at the Meter: Lessons
From the U.K.Metering lies at the heart of electric competition, but may work best as a "natural" monopoly controlled by the distribution utility....
to be evaluated. As one might expect, ISOs with credit standards that demonstrate weakness in some or all of these areas pose a higher credit risk than ISOs that show strength .
1. Membership Standards. Credit standards for membership in an ISO provide important insight into overall credit strength, because an ISO can only be as strong as its weakest member company. Although all four ISOs have similar legislative mandates, they vary in the credit standards applied for membership.
For example, on an unsecured basis, the California ISO will accept a company for membership only if it has a commercial paper rating of A1 or P1 as measured by Standard & Poor's and Moody's Investors Service respectively. The New York and New England ISOs, on the other hand, base new member acceptance on an unsecured debt rating, which is a longer-term credit measurement. The New York ISO will accept members on an unsecured basis, as long as they have a debt rating of at least BBB, while the New England ISO accepts members with a rating of BBB- or higher. The difference in credit measurements applied is further illustrated by PJM. Although this ISO is required to perform credit reviews in accordance with standard commercial practices, it is not required to base credit decisions on a minimum accepted rating benchmark.
Credit strength also is related directly to how comprehensive the credit standards and practices are and whether they are clearly defined and enforced. An appropriate check includes thoroughly assessing the tariff and comparing a current membership list, when available, to these credit standards. To be effectively implemented, credit standards need to be transparent and understood by ISO staff and participants alike. In addition, the level of detail requested in the credit application process can provide additional insight into overall credit practices.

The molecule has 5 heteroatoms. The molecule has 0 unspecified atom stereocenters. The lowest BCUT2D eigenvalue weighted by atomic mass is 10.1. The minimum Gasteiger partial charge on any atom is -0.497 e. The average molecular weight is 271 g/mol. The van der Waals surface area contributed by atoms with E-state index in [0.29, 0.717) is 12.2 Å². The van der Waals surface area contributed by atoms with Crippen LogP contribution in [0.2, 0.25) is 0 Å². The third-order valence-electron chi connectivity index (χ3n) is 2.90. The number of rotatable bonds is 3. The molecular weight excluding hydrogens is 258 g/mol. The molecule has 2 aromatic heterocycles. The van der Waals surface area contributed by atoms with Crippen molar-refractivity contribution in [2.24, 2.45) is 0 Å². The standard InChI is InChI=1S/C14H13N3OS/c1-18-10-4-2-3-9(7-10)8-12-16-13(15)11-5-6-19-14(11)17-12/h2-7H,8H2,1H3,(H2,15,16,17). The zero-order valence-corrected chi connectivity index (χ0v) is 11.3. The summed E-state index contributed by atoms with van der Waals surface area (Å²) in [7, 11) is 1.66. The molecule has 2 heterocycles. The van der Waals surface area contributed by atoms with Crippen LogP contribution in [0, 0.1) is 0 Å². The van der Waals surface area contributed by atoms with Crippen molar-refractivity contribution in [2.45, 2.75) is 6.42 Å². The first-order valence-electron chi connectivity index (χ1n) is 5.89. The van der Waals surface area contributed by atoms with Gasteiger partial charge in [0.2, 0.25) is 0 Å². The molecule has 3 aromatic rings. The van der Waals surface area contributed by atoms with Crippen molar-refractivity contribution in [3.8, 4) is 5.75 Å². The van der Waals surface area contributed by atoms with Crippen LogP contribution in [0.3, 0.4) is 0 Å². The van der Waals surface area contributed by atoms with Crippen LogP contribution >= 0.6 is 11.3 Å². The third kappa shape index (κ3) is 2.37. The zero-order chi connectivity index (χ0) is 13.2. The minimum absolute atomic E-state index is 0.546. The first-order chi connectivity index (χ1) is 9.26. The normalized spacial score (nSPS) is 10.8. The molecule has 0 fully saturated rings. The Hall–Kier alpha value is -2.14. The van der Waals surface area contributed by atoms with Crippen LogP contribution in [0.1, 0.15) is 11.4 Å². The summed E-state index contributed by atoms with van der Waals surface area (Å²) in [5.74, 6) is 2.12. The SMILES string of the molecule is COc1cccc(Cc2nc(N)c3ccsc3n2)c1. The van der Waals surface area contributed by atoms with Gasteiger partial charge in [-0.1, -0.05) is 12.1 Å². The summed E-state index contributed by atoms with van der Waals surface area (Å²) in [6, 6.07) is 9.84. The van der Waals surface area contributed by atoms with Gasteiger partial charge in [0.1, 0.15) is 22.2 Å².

2. Loss Allocation. In the event of contract default, the mechanism applied by the ISO for dollar loss allocation will determine the potential financial impact. The dollar amount of this exposure is linked closely to overall credit standards and whether collateral is posted and sufficient to cover amounts owed. The most liquid forms of collateral include cash and letters of credit. Given that these are also the more expensive forms of collateral, when required, most participants post less-liquid forms such as parent guarantees and surety bonds.
Although tariff language varies, all four ISOs can pass credit-related shortfalls on to participants. The standard approach is to allocate losses on a dollar-weighted basis to participants that were net sellers during the time period in which a loss occurred.
3. Demographics. Given that credit-related losses are allocated among members, ISO demographics including the number, composition and diversity of participant industries will assist in determining the level of shared exposure. In general, for a given fixed-dollar amount of loss, the higher the number of ISO participants, the smaller the loss assumed by any one participant. Moreover, participant mix and regional economic diversity will influence whether a credit event is isolated or part of a systemic event.
For example, a good member cross-section might include a